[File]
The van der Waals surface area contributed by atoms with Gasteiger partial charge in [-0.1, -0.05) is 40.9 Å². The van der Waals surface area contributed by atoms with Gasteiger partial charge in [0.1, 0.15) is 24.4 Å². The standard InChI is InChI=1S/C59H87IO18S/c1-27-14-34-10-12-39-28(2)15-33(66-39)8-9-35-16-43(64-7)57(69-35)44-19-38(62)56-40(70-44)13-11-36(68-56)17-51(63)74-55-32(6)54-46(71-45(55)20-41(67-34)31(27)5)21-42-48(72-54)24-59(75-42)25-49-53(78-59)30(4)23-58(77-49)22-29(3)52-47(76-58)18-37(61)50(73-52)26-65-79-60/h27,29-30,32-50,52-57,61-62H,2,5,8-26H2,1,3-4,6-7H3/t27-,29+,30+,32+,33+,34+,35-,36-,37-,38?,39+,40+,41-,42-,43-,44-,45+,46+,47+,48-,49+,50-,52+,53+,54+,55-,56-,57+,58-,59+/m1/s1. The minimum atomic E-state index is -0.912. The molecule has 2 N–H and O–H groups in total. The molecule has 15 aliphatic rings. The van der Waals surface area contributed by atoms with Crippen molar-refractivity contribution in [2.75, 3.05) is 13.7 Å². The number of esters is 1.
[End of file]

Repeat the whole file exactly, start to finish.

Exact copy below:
The van der Waals surface area contributed by atoms with Gasteiger partial charge in [-0.1, -0.05) is 40.9 Å². The van der Waals surface area contributed by atoms with Gasteiger partial charge in [0.1, 0.15) is 24.4 Å². The standard InChI is InChI=1S/C59H87IO18S/c1-27-14-34-10-12-39-28(2)15-33(66-39)8-9-35-16-43(64-7)57(69-35)44-19-38(62)56-40(70-44)13-11-36(68-56)17-51(63)74-55-32(6)54-46(71-45(55)20-41(67-34)31(27)5)21-42-48(72-54)24-59(75-42)25-49-53(78-59)30(4)23-58(77-49)22-29(3)52-47(76-58)18-37(61)50(73-52)26-65-79-60/h27,29-30,32-50,52-57,61-62H,2,5,8-26H2,1,3-4,6-7H3/t27-,29+,30+,32+,33+,34+,35-,36-,37-,38?,39+,40+,41-,42-,43-,44-,45+,46+,47+,48-,49+,50-,52+,53+,54+,55-,56-,57+,58-,59+/m1/s1. The minimum atomic E-state index is -0.912. The molecule has 2 N–H and O–H groups in total. The molecule has 15 aliphatic rings. The van der Waals surface area contributed by atoms with Crippen molar-refractivity contribution in [2.75, 3.05) is 13.7 Å². The number of esters is 1.